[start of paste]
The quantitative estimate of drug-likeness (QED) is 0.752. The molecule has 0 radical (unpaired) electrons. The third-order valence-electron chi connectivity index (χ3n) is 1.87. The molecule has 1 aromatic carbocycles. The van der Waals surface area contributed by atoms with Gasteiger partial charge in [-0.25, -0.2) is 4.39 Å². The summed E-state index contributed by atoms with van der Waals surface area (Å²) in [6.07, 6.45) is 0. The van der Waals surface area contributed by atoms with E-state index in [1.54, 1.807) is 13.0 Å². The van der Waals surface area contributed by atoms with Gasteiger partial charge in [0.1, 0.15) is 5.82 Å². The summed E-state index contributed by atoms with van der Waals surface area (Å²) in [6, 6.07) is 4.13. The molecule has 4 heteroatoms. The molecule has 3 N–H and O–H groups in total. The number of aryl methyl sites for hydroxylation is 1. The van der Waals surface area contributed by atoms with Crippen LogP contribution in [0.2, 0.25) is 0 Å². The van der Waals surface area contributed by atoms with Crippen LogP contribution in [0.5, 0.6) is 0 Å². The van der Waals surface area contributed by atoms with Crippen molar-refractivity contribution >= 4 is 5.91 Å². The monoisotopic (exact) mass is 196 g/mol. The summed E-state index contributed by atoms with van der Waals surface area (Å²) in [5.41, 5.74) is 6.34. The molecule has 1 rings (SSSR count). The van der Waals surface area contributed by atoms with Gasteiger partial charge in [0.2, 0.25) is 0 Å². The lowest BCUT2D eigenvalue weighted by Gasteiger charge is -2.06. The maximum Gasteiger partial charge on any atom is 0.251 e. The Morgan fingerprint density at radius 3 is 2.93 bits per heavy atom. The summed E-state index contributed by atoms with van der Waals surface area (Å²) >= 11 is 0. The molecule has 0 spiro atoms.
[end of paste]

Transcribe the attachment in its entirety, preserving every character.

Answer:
The quantitative estimate of drug-likeness (QED) is 0.752. The molecule has 0 radical (unpaired) electrons. The third-order valence-electron chi connectivity index (χ3n) is 1.87. The molecule has 1 aromatic carbocycles. The van der Waals surface area contributed by atoms with Gasteiger partial charge in [-0.25, -0.2) is 4.39 Å². The summed E-state index contributed by atoms with van der Waals surface area (Å²) in [6.07, 6.45) is 0. The van der Waals surface area contributed by atoms with E-state index in [1.54, 1.807) is 13.0 Å². The van der Waals surface area contributed by atoms with Gasteiger partial charge in [0.1, 0.15) is 5.82 Å². The summed E-state index contributed by atoms with van der Waals surface area (Å²) in [6, 6.07) is 4.13. The molecule has 4 heteroatoms. The molecule has 3 N–H and O–H groups in total. The number of aryl methyl sites for hydroxylation is 1. The van der Waals surface area contributed by atoms with Crippen LogP contribution in [0.2, 0.25) is 0 Å². The van der Waals surface area contributed by atoms with Crippen LogP contribution in [0.5, 0.6) is 0 Å². The van der Waals surface area contributed by atoms with Crippen molar-refractivity contribution >= 4 is 5.91 Å². The monoisotopic (exact) mass is 196 g/mol. The summed E-state index contributed by atoms with van der Waals surface area (Å²) in [5.41, 5.74) is 6.34. The molecule has 1 rings (SSSR count). The van der Waals surface area contributed by atoms with Gasteiger partial charge in [0.2, 0.25) is 0 Å². The lowest BCUT2D eigenvalue weighted by Gasteiger charge is -2.06. The maximum Gasteiger partial charge on any atom is 0.251 e. The Morgan fingerprint density at radius 3 is 2.93 bits per heavy atom. The summed E-state index contributed by atoms with van der Waals surface area (Å²) >= 11 is 0. The molecule has 0 spiro atoms.